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January 2020

Location of Loss

Case Study: Benson v. Belair Insurance Company (2019 ONCA 840)

Van Krkachovski
Van Krkachovski,

Theresa Hartley
Theresa Hartley,

By Van Krkachovski and Theresa Hartley

This case involves two accidents involving two recreational off-road vehicles – an all-terrain vehicle (“ATV”) and a dirt bike – heard together because they raise the same jurisdictional issue at law.

In Perneroski v Echelon (2018 ONSC 2297), Mr. Perneroski suffered a traumatic brain injury while riding a dirt bike along a closed track at a sports resort located in Georgia, USA. At the time of the accident, Mr. Perneroski was the owner of a standard OAP policy. After the accident, Mr. Perneroski submitted an application for statutory accident benefits, which was subsequently denied by his insurer on the grounds that a the dirt bike was not an “automobile” pursuant to the policy, and that as a result, the subject incident was not an “accident” as defined under the Statutory Accident Benefits Schedule.

In the second matter before the Court, Benson v. Belair Insurance (2019 ONSC 1415), the appellant was an Ontario resident in British Columbia, who while seated as a passenger on an ATV fell off and suffered a severe brain injury. The ATV was not required to be insured pursuant to the laws of British Columbia. In a manner analogous to Perneroski, the appellant was a named insured under a standard OAP policy – a policy that did not list an ATV as an insured vehicle.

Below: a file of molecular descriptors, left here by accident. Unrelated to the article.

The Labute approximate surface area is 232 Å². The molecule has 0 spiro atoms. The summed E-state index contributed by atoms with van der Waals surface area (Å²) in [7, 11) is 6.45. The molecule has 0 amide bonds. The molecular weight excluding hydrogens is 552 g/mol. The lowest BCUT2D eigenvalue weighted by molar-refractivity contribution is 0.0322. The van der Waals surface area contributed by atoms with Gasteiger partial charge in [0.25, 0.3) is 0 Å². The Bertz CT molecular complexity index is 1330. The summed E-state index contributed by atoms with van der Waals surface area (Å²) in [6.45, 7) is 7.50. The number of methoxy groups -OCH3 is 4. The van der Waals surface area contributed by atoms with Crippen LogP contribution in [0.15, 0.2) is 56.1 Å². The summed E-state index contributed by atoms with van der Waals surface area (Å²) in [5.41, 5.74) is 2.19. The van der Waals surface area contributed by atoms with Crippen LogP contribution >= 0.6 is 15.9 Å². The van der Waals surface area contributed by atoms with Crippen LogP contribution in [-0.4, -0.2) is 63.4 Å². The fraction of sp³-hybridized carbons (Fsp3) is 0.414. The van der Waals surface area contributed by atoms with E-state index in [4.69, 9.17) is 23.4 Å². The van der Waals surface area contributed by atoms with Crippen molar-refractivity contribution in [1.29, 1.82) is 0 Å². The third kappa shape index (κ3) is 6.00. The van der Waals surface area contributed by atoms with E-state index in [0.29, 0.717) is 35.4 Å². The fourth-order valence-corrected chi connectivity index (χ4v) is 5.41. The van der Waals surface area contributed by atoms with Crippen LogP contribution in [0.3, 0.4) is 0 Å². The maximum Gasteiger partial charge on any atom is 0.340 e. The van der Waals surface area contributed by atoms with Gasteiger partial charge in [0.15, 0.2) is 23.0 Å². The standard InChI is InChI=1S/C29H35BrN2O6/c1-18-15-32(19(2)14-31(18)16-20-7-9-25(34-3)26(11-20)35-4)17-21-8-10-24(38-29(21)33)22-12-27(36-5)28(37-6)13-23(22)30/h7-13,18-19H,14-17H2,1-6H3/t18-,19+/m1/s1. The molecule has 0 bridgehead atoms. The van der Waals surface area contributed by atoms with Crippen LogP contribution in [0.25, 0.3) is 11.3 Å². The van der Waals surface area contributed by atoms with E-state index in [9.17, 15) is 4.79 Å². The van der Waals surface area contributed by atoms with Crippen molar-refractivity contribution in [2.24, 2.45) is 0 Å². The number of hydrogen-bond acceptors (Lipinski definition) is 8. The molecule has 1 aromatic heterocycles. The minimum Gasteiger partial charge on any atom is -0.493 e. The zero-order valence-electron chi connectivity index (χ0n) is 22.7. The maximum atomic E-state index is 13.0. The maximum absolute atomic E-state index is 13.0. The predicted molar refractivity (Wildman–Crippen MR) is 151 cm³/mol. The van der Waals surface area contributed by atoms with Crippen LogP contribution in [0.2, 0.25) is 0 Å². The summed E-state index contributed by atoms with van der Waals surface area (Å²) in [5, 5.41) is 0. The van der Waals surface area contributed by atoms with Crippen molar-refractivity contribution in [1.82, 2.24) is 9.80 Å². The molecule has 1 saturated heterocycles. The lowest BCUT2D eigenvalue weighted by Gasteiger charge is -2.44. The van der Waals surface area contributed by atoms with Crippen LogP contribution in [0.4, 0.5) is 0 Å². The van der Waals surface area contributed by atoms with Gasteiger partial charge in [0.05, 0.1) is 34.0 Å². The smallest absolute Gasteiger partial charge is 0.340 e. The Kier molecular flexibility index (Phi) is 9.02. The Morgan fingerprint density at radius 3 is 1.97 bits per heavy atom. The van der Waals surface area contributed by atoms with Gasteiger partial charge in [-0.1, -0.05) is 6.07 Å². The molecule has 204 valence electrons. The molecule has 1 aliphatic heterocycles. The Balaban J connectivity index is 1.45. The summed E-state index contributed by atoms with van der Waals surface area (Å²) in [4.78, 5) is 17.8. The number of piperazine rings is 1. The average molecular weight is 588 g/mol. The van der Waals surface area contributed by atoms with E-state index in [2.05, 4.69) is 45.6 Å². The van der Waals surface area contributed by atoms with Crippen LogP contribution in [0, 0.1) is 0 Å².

As a result, the appellant's application for statutory accident benefits was denied on the grounds that since the subject accident occurred in British Columbia, the question of whether an ATV constitutes an “automobile” under the policy was to be considered solely under the laws of British Columbia, which do not list ATV's as insured vehicles.

The issue before the Court was whether Ontario's statutory accident benefits regime applies differently if the subject accident occurs outside of Ontario. Coverage in both of the above cases was denied on the basis that the vehicles – the ATV and dirt bike – were not “automobiles” for the purposes of Ontario's statutory accident benefits regime, as they were not required by law in either the province of British Columbia or the state of Georgia to be insured.

The Court of Appeal found that Ontario law – and therefore the Ontario statutory accident benefits regime – ought to apply equally for accidents that occur both inside and outside the province. The Court of Appeal decided that there ought to be no differentiation based on the location of the loss. The SABS Regulations make it clear that if someone is an insured under a policy, they are covered for incidents in the insured automobile or “another automobile”. An insured under a policy ought to expect coverage if the accident occurs in an automobile “within the extended definition”.

Read the full decision or read other Case Summaries for January:

  1. A Duty of Good Faith is Foundational
  2. A power outage may not qualify for damage on premise

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